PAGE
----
A Buddhist priest once told me that there was two parts to any doctrine: belief and attitude. You could truly believe, and yet your false attitudes could undo all your grand beliefs. You could disbelieve, and yet your attitudes could reflect all the faithfulness and simplicity of a true believer, and in this way compensate for wrong belief, at least with the friends and family that surround you. I see this same truth in culture, as the beliefs of the Chinese have reached a crisis point, their attitudes are even more important, and yet the cultivation of positive attitudes has some how become less important and practical to what the Chinese call the “reality of consuming.” Many things that would otherwise be impossible have been accomplished through the shear force of will that a properly honed attitude releases in the world, and this becomes increasingly evident as attitudes of work mold society in ways exciting and strange. An interesting phenomenon that we see played out in the West just as it is constant in the East is that contemporary attitudes are based on the beliefs of the past, whether or not those beliefs are still a functional part of the culture.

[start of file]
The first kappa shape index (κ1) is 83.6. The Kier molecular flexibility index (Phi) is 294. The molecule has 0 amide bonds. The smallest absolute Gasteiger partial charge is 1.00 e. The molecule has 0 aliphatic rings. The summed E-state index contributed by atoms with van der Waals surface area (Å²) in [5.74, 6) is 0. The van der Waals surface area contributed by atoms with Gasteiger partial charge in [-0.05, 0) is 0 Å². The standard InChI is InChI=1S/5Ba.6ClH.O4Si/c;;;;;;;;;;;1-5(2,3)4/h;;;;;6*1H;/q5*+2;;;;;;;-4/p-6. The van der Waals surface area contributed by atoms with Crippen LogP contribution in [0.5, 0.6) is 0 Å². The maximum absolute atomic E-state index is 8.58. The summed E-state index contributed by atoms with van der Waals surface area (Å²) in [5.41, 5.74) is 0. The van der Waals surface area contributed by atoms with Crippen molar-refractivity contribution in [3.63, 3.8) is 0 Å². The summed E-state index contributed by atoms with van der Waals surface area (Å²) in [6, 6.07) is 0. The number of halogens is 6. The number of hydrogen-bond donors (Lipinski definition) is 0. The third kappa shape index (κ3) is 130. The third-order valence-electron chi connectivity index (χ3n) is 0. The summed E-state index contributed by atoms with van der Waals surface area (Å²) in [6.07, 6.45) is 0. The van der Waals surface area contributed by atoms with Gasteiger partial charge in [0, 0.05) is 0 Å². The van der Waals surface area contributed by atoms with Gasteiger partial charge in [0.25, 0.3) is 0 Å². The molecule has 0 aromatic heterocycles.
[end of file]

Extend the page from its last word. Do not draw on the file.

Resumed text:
© 2013 Guanxi Master